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Seems by default disabled input elements are ignored by $.serialize(),

is there a work around?

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4 Answers 4

up vote 65 down vote accepted

Temporarily enable them.

var myform = $('#myform');

 // Find disabled inputs, and remove the "disabled" attribute
var disabled = myform.find(':input:disabled').removeAttr('disabled');

 // serialize the form
var serialized = myform.serialize();

 // re-disabled the set of inputs that you previously enabled
disabled.attr('disabled','disabled');
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worth considering readonly instead of disabled as mentioned by Andrew below. –  andi Jul 23 at 14:31

What about using readonly inputs instead of disabled inputs?

<input name='hello_world' type='text' value='hello world' readonly />

This should get picked up by serialize().

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1  
does not work for checkboxes –  Highstrike Dec 1 '13 at 16:57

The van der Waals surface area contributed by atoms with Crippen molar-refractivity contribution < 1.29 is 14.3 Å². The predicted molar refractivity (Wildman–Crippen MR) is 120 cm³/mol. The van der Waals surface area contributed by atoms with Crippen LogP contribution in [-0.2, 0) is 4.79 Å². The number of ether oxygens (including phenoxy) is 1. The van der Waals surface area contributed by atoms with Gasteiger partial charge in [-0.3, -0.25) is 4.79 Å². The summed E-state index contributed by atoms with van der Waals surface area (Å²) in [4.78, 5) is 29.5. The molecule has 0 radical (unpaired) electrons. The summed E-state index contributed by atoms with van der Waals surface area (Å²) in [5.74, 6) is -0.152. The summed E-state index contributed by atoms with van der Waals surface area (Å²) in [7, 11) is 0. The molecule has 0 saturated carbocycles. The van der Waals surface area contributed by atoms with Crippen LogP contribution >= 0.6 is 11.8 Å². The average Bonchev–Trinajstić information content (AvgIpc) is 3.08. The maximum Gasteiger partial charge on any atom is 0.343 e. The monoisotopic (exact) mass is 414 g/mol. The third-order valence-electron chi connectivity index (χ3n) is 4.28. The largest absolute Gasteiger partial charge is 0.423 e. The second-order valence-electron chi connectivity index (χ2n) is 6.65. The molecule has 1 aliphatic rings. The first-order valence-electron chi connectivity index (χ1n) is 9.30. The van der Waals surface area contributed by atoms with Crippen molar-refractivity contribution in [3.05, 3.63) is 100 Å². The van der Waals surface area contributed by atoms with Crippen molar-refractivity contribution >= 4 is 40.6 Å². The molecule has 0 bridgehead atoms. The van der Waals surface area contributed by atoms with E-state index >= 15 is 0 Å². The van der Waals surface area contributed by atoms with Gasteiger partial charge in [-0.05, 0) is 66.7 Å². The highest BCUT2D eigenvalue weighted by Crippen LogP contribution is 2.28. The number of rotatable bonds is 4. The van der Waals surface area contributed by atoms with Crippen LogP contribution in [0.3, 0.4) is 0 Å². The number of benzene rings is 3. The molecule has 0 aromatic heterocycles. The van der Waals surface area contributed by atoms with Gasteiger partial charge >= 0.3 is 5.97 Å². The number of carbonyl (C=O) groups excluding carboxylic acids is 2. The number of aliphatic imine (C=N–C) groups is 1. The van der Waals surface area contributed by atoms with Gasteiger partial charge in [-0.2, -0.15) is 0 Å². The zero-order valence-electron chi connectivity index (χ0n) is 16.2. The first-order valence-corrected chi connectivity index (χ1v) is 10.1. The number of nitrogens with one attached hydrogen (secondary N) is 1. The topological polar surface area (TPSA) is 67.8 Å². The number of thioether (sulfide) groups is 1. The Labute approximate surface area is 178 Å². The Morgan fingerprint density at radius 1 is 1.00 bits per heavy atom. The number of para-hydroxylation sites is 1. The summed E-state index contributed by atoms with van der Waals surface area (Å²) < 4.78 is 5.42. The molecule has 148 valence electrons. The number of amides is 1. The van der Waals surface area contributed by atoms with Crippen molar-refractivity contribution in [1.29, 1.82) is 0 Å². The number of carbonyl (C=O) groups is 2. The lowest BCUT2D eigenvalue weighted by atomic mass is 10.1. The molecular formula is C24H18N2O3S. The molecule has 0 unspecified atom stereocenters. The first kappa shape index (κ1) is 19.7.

1  
does not work for combo boxes too. –  wmac Feb 22 at 5:40
2  
Great way! Thanks! –  Fábio N Lima Mar 26 at 13:35

You can use proxied function:

(function($){
    var proxy = $.fn.serializeArray;
    $.fn.serializeArray = function(){
        var inputs = this.find(':disabled');
        inputs.prop('disabled', false);
        var serialized = proxy.apply( this, arguments );
        inputs.prop('disabled', true);
        return serialized;
    };
})(jQuery);
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Disabled input elements don't get serialized because 'disabled' means they shouldn't be used, per W3C standard. jQuery is just abiding by the standard, even though some browsers don't. You can work around this, by adding a hidden field with a value identical to the disabled field, or by doing this via jQuery, something like this:

$('#myform').submit(function() {
  $(this).children('input[hiddeninputname]').val($(this).children('input:disabled').val());
  $.post($(this).attr('url'), $(this).serialize, null, 'html');
});

Obviously, if you had more than one disabled input, you'd have to iterate over matching selectors, etc.

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